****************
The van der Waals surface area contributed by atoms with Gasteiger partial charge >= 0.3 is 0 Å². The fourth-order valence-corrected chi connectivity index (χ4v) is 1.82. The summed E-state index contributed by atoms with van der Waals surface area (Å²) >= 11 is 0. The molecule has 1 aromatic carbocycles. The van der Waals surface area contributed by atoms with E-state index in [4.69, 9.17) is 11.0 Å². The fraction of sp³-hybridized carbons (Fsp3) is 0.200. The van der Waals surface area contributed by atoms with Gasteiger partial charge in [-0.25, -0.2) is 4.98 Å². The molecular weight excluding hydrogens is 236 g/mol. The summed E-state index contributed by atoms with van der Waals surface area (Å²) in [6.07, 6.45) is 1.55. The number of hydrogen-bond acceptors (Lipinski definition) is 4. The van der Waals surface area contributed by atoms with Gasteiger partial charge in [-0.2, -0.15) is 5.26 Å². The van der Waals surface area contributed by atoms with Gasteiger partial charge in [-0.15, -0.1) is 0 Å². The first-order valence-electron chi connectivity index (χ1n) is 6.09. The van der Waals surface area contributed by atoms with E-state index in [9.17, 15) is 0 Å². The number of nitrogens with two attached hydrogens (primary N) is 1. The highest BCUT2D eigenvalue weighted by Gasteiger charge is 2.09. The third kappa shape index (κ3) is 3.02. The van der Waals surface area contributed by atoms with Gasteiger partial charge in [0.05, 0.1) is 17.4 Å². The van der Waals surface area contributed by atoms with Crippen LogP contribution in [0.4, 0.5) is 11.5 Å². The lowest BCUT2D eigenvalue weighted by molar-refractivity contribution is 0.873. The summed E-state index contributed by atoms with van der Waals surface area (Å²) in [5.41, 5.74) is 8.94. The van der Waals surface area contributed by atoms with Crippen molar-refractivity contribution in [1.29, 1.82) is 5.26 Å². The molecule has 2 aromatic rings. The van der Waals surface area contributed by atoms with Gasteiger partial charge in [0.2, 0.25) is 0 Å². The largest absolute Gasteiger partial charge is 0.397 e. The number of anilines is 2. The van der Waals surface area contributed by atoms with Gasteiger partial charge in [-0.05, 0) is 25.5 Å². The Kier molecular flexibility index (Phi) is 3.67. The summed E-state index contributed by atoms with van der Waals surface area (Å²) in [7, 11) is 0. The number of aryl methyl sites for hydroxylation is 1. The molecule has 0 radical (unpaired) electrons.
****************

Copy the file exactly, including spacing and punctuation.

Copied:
The van der Waals surface area contributed by atoms with Gasteiger partial charge >= 0.3 is 0 Å². The fourth-order valence-corrected chi connectivity index (χ4v) is 1.82. The summed E-state index contributed by atoms with van der Waals surface area (Å²) >= 11 is 0. The molecule has 1 aromatic carbocycles. The van der Waals surface area contributed by atoms with E-state index in [4.69, 9.17) is 11.0 Å². The fraction of sp³-hybridized carbons (Fsp3) is 0.200. The van der Waals surface area contributed by atoms with Gasteiger partial charge in [-0.25, -0.2) is 4.98 Å². The molecular weight excluding hydrogens is 236 g/mol. The summed E-state index contributed by atoms with van der Waals surface area (Å²) in [6.07, 6.45) is 1.55. The number of hydrogen-bond acceptors (Lipinski definition) is 4. The van der Waals surface area contributed by atoms with Gasteiger partial charge in [-0.2, -0.15) is 5.26 Å². The van der Waals surface area contributed by atoms with Gasteiger partial charge in [-0.15, -0.1) is 0 Å². The first-order valence-electron chi connectivity index (χ1n) is 6.09. The van der Waals surface area contributed by atoms with E-state index in [9.17, 15) is 0 Å². The number of nitrogens with two attached hydrogens (primary N) is 1. The highest BCUT2D eigenvalue weighted by Gasteiger charge is 2.09. The third kappa shape index (κ3) is 3.02. The van der Waals surface area contributed by atoms with Gasteiger partial charge in [0.05, 0.1) is 17.4 Å². The van der Waals surface area contributed by atoms with Crippen LogP contribution in [0.4, 0.5) is 11.5 Å². The lowest BCUT2D eigenvalue weighted by molar-refractivity contribution is 0.873. The summed E-state index contributed by atoms with van der Waals surface area (Å²) in [5.41, 5.74) is 8.94. The van der Waals surface area contributed by atoms with Crippen molar-refractivity contribution in [1.29, 1.82) is 5.26 Å². The molecule has 2 aromatic rings. The van der Waals surface area contributed by atoms with Gasteiger partial charge in [0.2, 0.25) is 0 Å². The largest absolute Gasteiger partial charge is 0.397 e. The number of anilines is 2. The van der Waals surface area contributed by atoms with Gasteiger partial charge in [-0.05, 0) is 25.5 Å². The Kier molecular flexibility index (Phi) is 3.67. The summed E-state index contributed by atoms with van der Waals surface area (Å²) in [7, 11) is 0. The number of aryl methyl sites for hydroxylation is 1. The molecule has 0 radical (unpaired) electrons.